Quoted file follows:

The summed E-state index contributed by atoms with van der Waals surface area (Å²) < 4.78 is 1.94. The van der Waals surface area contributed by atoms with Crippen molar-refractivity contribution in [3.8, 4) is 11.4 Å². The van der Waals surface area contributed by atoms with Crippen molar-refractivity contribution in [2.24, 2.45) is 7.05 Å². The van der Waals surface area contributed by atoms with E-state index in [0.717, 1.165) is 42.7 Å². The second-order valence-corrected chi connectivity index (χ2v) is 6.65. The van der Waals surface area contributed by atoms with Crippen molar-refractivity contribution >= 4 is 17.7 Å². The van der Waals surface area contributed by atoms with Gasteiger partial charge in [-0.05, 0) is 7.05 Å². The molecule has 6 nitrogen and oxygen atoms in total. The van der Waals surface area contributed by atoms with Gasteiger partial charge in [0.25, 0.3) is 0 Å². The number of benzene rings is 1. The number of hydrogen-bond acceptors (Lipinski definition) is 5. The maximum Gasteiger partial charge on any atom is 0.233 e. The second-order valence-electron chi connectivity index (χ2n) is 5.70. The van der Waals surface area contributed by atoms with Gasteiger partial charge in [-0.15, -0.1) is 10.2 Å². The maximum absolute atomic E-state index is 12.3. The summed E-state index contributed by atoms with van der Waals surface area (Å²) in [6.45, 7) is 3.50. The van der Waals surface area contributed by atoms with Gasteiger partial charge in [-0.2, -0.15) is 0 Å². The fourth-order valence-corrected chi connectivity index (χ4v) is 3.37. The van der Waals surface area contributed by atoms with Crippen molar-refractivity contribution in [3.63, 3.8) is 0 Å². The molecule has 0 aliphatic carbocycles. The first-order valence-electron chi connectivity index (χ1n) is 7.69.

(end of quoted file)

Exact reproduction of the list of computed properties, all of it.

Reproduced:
The summed E-state index contributed by atoms with van der Waals surface area (Å²) < 4.78 is 1.94. The van der Waals surface area contributed by atoms with Crippen molar-refractivity contribution in [3.8, 4) is 11.4 Å². The van der Waals surface area contributed by atoms with Crippen molar-refractivity contribution in [2.24, 2.45) is 7.05 Å². The van der Waals surface area contributed by atoms with E-state index in [0.717, 1.165) is 42.7 Å². The second-order valence-corrected chi connectivity index (χ2v) is 6.65. The van der Waals surface area contributed by atoms with Crippen molar-refractivity contribution >= 4 is 17.7 Å². The van der Waals surface area contributed by atoms with Gasteiger partial charge in [-0.05, 0) is 7.05 Å². The molecule has 6 nitrogen and oxygen atoms in total. The van der Waals surface area contributed by atoms with Gasteiger partial charge in [0.25, 0.3) is 0 Å². The number of benzene rings is 1. The number of hydrogen-bond acceptors (Lipinski definition) is 5. The maximum Gasteiger partial charge on any atom is 0.233 e. The second-order valence-electron chi connectivity index (χ2n) is 5.70. The van der Waals surface area contributed by atoms with Gasteiger partial charge in [-0.15, -0.1) is 10.2 Å². The maximum absolute atomic E-state index is 12.3. The summed E-state index contributed by atoms with van der Waals surface area (Å²) in [6.45, 7) is 3.50. The van der Waals surface area contributed by atoms with Gasteiger partial charge in [-0.2, -0.15) is 0 Å². The fourth-order valence-corrected chi connectivity index (χ4v) is 3.37. The van der Waals surface area contributed by atoms with Crippen molar-refractivity contribution in [3.63, 3.8) is 0 Å². The molecule has 0 aliphatic carbocycles. The first-order valence-electron chi connectivity index (χ1n) is 7.69.